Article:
Effective Tax Planning
There can be significant tax benefits to re-distributing income if you have beneficiaries who are may have income in the lower tax bracket.
For example, if you have beneficiaries who are low-income earners, by distributing income to them, you could be paying a lower total amount of tax in the family. This is also often used to help with supporting a child’s university studies or older parents who are retired.
However, we strongly suggest you speak to an accountant as there are tax laws related to the re-distribution of income through trusts that can have negative consequences if not executed properly.
Flexibility to Distribute Income
Having the ability to distribute income from the trust means that you can protect vulnerable family members by only distributing income to them at a certain point in their life.
For example, eliminating risks of family members who may have poor spending habits from accessing capital that they would otherwise use up quickly.
Many families also use family trusts as a method for succession planning by giving access to more capital when children become older.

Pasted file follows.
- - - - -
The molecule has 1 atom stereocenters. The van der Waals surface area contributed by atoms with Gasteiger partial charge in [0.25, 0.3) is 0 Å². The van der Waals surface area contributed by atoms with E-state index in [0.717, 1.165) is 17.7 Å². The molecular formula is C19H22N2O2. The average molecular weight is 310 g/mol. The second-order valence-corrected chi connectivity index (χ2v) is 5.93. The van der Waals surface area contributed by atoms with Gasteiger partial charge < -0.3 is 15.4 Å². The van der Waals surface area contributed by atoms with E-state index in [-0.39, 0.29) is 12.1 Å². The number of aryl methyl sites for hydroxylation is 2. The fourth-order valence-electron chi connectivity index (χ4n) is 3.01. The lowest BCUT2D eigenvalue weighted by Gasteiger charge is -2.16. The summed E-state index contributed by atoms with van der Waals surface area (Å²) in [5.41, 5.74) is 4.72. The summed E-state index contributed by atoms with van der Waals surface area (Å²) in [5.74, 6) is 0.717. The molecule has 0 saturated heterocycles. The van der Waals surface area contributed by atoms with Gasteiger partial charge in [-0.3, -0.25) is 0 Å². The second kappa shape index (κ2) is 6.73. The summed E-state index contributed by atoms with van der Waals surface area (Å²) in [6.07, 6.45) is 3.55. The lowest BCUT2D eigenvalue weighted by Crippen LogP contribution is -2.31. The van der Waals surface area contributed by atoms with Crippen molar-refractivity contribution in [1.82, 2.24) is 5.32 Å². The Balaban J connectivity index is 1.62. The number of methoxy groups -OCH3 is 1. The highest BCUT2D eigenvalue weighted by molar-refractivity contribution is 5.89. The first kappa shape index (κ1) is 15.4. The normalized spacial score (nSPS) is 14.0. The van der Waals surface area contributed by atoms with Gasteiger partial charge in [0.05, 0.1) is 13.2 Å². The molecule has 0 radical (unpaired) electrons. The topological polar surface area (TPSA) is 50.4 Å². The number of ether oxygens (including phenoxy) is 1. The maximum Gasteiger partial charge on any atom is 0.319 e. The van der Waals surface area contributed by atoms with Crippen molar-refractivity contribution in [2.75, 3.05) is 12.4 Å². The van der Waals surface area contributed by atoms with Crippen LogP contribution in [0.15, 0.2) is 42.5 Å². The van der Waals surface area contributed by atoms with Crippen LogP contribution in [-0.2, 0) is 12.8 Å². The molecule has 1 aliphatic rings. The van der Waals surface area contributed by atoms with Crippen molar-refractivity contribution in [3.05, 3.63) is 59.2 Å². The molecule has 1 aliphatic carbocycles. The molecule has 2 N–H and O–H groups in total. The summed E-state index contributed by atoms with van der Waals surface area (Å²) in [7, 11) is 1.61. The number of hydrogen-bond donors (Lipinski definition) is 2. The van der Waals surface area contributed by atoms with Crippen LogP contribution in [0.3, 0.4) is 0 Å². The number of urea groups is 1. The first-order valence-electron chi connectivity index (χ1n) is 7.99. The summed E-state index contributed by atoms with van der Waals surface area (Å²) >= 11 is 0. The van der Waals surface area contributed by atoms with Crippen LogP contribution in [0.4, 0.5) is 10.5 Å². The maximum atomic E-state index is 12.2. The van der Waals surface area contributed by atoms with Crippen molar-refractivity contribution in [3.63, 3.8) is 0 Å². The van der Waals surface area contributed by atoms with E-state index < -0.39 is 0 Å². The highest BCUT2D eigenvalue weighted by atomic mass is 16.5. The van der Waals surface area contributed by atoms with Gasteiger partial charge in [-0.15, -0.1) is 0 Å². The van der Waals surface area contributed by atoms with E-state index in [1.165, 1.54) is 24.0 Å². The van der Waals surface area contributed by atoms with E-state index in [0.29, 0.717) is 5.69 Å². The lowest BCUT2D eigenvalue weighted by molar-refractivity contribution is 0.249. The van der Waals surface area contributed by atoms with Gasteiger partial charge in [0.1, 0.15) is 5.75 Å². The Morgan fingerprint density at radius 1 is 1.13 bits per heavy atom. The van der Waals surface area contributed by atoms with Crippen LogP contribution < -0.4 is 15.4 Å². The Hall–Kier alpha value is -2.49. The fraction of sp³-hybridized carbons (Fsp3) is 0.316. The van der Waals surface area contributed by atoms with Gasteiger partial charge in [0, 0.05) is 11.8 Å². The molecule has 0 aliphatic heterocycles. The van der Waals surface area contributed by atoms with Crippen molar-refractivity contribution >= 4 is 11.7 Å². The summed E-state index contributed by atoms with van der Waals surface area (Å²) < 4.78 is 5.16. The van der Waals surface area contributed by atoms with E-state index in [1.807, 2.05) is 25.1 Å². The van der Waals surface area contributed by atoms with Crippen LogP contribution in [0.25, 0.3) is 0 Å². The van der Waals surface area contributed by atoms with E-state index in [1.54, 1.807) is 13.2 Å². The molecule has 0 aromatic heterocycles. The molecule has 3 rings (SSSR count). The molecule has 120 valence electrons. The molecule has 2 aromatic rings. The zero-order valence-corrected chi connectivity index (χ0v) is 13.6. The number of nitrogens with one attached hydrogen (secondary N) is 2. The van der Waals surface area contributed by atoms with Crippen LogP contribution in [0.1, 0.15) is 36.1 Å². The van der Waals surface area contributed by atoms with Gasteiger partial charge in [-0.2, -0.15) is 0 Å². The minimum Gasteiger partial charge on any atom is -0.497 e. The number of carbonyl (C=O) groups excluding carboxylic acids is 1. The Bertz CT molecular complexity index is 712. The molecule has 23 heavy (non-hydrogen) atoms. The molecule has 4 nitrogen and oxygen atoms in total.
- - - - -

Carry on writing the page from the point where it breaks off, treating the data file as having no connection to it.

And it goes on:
Be aware that the ATO has recently been cracking down on payments on trusts where the money is not actually being paid but remains in the trust.
Access the 50% CGT Discount
If the trust has owned an asset for more than 12 months, unlike a company, it can benefit from receiving a 50% discount on an asset at the time of disposing of it.
Family Trust Disadvantages
Family trusts also have drawbacks to consider:
Family Trusts are Highly Complex & Costly
The average cost of setting up a discretionary trust is approximately $2,000 – $2,500. On top of this, you may need to set up a corporate trustee for additional protection which has additional setup costs.
For ongoing costs, you need to ensure that admin work is being conducted such as bookkeeping and accounting. This can cost you anywhere between $1,000 – $3,000 a year.
A cost-benefit analysis for your financial situation should be assessed by a lawyer or accountant to determine if a family trust structure is suitable for you and your family.
Loss of Asset Ownership in a Family Trust
The settlor does lose personal ownership of assets when they’re managed through a family trust. Instead, the trustee becomes the legal owner of these assets.